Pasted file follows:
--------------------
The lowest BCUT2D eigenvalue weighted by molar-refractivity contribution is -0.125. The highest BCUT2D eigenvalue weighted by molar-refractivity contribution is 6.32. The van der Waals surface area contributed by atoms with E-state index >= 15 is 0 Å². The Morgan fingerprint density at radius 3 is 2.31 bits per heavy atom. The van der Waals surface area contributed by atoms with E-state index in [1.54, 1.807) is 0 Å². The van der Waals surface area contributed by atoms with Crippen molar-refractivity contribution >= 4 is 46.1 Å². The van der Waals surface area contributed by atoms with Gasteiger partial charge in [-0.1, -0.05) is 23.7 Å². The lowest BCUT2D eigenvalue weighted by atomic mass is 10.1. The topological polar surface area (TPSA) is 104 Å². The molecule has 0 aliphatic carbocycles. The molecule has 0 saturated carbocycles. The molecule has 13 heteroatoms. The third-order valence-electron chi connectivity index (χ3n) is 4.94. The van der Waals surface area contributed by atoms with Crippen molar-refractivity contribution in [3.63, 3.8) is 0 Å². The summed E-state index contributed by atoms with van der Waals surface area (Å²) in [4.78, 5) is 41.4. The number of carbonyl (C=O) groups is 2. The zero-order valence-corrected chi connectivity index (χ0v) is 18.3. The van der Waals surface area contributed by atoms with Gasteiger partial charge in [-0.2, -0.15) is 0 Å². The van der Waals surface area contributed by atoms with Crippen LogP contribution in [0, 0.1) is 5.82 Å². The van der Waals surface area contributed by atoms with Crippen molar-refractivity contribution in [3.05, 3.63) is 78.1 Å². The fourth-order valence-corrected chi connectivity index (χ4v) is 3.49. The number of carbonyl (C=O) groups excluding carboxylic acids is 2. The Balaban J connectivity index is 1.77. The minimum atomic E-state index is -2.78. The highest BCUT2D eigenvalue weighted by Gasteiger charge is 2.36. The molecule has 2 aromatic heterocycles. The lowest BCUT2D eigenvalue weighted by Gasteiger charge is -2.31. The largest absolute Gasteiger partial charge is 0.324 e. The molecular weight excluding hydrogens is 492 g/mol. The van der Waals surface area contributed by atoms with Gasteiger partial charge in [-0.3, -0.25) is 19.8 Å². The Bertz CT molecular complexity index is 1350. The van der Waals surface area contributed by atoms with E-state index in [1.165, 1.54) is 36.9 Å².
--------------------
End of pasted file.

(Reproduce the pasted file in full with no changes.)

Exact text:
The lowest BCUT2D eigenvalue weighted by molar-refractivity contribution is -0.125. The highest BCUT2D eigenvalue weighted by molar-refractivity contribution is 6.32. The van der Waals surface area contributed by atoms with E-state index >= 15 is 0 Å². The Morgan fingerprint density at radius 3 is 2.31 bits per heavy atom. The van der Waals surface area contributed by atoms with E-state index in [1.54, 1.807) is 0 Å². The van der Waals surface area contributed by atoms with Crippen molar-refractivity contribution >= 4 is 46.1 Å². The van der Waals surface area contributed by atoms with Gasteiger partial charge in [-0.1, -0.05) is 23.7 Å². The lowest BCUT2D eigenvalue weighted by atomic mass is 10.1. The topological polar surface area (TPSA) is 104 Å². The molecule has 0 aliphatic carbocycles. The molecule has 0 saturated carbocycles. The molecule has 13 heteroatoms. The third-order valence-electron chi connectivity index (χ3n) is 4.94. The van der Waals surface area contributed by atoms with Crippen molar-refractivity contribution in [3.63, 3.8) is 0 Å². The summed E-state index contributed by atoms with van der Waals surface area (Å²) in [4.78, 5) is 41.4. The number of carbonyl (C=O) groups is 2. The zero-order valence-corrected chi connectivity index (χ0v) is 18.3. The van der Waals surface area contributed by atoms with Gasteiger partial charge in [-0.2, -0.15) is 0 Å². The van der Waals surface area contributed by atoms with Crippen LogP contribution in [0, 0.1) is 5.82 Å². The van der Waals surface area contributed by atoms with Crippen molar-refractivity contribution in [3.05, 3.63) is 78.1 Å². The fourth-order valence-corrected chi connectivity index (χ4v) is 3.49. The number of carbonyl (C=O) groups excluding carboxylic acids is 2. The Balaban J connectivity index is 1.77. The minimum atomic E-state index is -2.78. The highest BCUT2D eigenvalue weighted by Gasteiger charge is 2.36. The molecule has 2 aromatic heterocycles. The lowest BCUT2D eigenvalue weighted by Gasteiger charge is -2.31. The largest absolute Gasteiger partial charge is 0.324 e. The molecular weight excluding hydrogens is 492 g/mol. The van der Waals surface area contributed by atoms with Gasteiger partial charge in [-0.3, -0.25) is 19.8 Å². The Bertz CT molecular complexity index is 1350. The van der Waals surface area contributed by atoms with E-state index in [1.165, 1.54) is 36.9 Å².